New wearable tech aims to sock it to dementia
Smart socks that track rising distress in the wearer could improve the wellbeing of people living with dementia.
Milbotix founder Dr Zeke Steer quit his job and took a PhD at Bristol Robotics Laboratory so he could find a way to help people like his great grandmother, who became anxious and aggressive because of her dementia.
His company's smart socks track heart rate, sweat levels, and motion to give insights on the wearer’s anxiety levels. They look and feel like normal socks, do not need charging, are machine washable, and provide a steady stream of data to carers, who can easily see their patient’s metrics via an app.
Dr Steer said: “The foot is actually a great place to collect data about stress, and socks are a familiar piece of clothing that people wear every day. Our research shows that the socks can accurately recognise signs of stress – which could really help not just those with dementia, but their carers too.”
Milbotix was launched as a business in February 2020. Dr Steer is currently testing the socks with people living with mid to late-stage dementia before bringing the product to market next year. Milbotix will begin a funding round later this year.
“I came to see that my great grandmother wasn’t an isolated episode, and that distressed behaviours are very common,” Dr Steer explained.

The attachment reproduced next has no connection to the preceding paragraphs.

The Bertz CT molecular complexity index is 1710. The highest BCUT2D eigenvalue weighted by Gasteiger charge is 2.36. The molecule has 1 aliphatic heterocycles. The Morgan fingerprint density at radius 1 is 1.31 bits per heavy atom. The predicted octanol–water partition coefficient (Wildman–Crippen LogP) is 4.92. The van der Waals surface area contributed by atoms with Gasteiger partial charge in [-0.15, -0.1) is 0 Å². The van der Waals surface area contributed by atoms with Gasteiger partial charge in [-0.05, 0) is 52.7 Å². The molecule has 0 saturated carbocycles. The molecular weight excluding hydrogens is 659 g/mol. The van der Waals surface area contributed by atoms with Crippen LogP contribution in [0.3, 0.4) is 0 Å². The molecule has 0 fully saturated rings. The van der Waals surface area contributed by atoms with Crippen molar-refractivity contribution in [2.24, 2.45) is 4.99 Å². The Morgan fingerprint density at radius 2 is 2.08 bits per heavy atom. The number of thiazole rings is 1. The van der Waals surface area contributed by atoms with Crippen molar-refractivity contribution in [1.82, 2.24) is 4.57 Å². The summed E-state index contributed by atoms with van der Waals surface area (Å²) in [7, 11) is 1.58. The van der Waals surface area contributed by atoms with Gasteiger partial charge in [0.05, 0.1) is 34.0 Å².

Milbotix is currently a team of three, including Jacqui Arnold, who has been working with people living with dementia for 40 years.
She said: “These socks could make such a difference. Having that early indicator of someone’s stress levels rising could provide the early intervention they need to reduce their distress – be that touch, music, pain relief, or simply having someone there with them.”
Milbotix will be supported by Alzheimer’s Society through their Accelerator Programme, which is helping fund the smart socks’ development and providing innovation support.
Natasha Howard-Murray, senior innovator at Alzheimer’s Society, said: “Some people with dementia may present behaviours such as aggression, irritability, and resistance to care. This innovative wearable tech is a fantastic, accessible way for staff to better monitor residents’ distress and agitation.”
Professor Judith Squires, deputy vice-chancellor at the University of Bristol, said: “It is fantastic to see Zeke using the skills he learnt with us to improve the wellbeing of some of those most in need. The innovative research that Zeke has undertaken has the potential to help millions live better lives. We hope to see Milbotix flourish.”